The death of Kevin became front page news in national as well as international media. Death; nowadays has become a very cheap commodity for news channels and papers to mint money. News of Rapes, Murders, Genocide, Riots, Sexual Affairs, Violence, Gang-wars attract people to the media. Kevin did not die in accident nor did he die due to some physical ailment. He did not even commit suicide, but still he had to die. He had to die because he dared to challenge the power structure of the ‘CASTE SYSTEM’ by loving and marrying a girl from upper caste community. The entire incident that stigmatised so called ‘liberal’ and ‘progressive’ society of Kerala came in the limelight when the body of Kevin P Joseph, a resident of Kottayam was recovered from Chaliyakkara canal near Thenmala in Kollam on the morning of 28th May, 2018, hours after his newly married wife Neethu had complained to police that her husband and a relative were abducted from the latter’s residence by her relatives. According to police, Kevin and Neethu were in a relationship for more than two years, but the affluent Malankara Christian family of the girl did not accept it as the boy belonged to a Dalit Christian family, with a poor financial background. When the duo realize that due to the social barriers the chances for them to get married are getting slimmer they decided to run away and get married by going against the norms set by thousands of years old system. The result of their endeavour was a violent, torturous death of Kevin.
There is a narrative which has been attempting to establish a theory that the ‘conversion’ from Hinduism to the other religion frees a man from the age-old clutches of Caste System. Death of Kevin, who himself was a converted Christian, was in love with a Christian and married a Christian raises very important questions which makes us think about the gravity and depth of the evil of the impact of the Caste System which undoubtedly is still followed with opens arms and closed minds in Indian society. The murder of Kevin was also a murder of JESUS CHRIST who taught us unconditional love, brotherhood, equality and compassion.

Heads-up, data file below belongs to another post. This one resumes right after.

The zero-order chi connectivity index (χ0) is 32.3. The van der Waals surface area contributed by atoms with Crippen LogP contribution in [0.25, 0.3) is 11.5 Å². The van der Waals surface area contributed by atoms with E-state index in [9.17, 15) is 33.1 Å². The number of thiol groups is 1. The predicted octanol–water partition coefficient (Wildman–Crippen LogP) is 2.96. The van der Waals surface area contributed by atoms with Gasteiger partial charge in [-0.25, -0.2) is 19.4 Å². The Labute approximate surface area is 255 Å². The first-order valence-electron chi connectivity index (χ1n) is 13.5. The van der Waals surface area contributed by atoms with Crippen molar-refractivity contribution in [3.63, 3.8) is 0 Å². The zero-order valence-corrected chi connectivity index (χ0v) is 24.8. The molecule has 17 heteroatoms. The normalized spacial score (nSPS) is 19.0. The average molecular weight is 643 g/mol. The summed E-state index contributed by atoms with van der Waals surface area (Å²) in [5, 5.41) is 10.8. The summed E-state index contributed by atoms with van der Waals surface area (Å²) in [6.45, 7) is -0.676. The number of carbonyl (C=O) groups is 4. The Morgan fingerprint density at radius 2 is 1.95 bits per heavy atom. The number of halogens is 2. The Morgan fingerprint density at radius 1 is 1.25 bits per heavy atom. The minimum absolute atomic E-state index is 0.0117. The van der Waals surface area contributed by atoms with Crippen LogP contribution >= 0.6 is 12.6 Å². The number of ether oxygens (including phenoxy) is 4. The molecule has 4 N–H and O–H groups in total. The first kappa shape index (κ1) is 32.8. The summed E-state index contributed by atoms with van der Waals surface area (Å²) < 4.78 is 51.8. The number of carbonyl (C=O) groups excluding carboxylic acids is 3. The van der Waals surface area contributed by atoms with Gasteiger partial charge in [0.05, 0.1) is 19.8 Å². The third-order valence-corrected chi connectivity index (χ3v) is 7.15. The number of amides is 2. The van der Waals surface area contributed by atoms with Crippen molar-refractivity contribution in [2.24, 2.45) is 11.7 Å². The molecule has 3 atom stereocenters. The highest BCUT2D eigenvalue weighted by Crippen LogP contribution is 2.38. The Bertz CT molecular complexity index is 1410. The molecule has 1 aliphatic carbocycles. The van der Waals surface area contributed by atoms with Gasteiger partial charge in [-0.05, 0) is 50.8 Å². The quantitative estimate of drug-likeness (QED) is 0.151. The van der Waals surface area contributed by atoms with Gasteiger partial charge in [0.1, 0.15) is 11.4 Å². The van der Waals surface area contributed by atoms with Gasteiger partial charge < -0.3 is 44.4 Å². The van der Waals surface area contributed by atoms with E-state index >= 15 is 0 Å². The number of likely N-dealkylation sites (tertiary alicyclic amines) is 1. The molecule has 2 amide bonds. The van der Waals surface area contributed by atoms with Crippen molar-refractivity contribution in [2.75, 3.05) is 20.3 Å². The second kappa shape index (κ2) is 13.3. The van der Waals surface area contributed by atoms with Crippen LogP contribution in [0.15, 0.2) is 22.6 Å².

Kerala is known as one of the most progressive and literate state in India. This is a state that proudly boasts to have been ably carrying the great legacy of ‘Communism’. Kevin died in Communist Kerala. Communism raised weapon against economic disparities, class exploitation but it could not destroy the demon of Caste system. The contradictory political stand of communist parties, their upper-caste leaders and their consistent failure to take public stand against caste violence and discrimination became one of the reasons that dragged them towards the end of communist-politics in India which failed to find the antidote to the ‘caste-curse’ of Indian society. The poverty is not a problem for India, but the graded inequality ‘in’ poverty which is influenced and characterized by social inequality prevailing in society. Kevin was not killed because he was poor; he was killed because he was a poor untouchable-A DALIT.
Indian society has been in denial of Caste discrimination. Right from academic circles to a common man, people refuse to accept this reality of society. Whenever discourse on Caste violence and discrimination takes place, it often concludes with a debate on ‘how reservation policies benefited Dalits and Tribals by causing grave injustice to the upper castes communities’. The Reservation policy is never a solution to the age old system of caste discrimination, howeverit is simply the most necessary vehicle provided to the Dalits , Tribals and other OBC’s to protect their civil rights in presumably hostile social environment- the presumption of which is based on ‘historical, cultural and religious’ facts and verifiable realities of Indian society. The incidents of caste violence and social discrimination prove that the constitutional and legal safeguards are useless to protect the ‘interest’ of the formerly outcaste and shudra communities. The Reservation policy is a smallest part of the affirmative action vision set in motion by the great architects of the Constitution of India. It is not important how successfully Dalit communities are progressing under the constitutional safeguards, but to what extent the upper caste society appreciate, acknowledge and positively react to the ‘change’ is. The onus will forever remain on the privilege classes/upper castes communities to prove their ‘intentions’ and positive ‘sentiments’ for their Dalit brethren.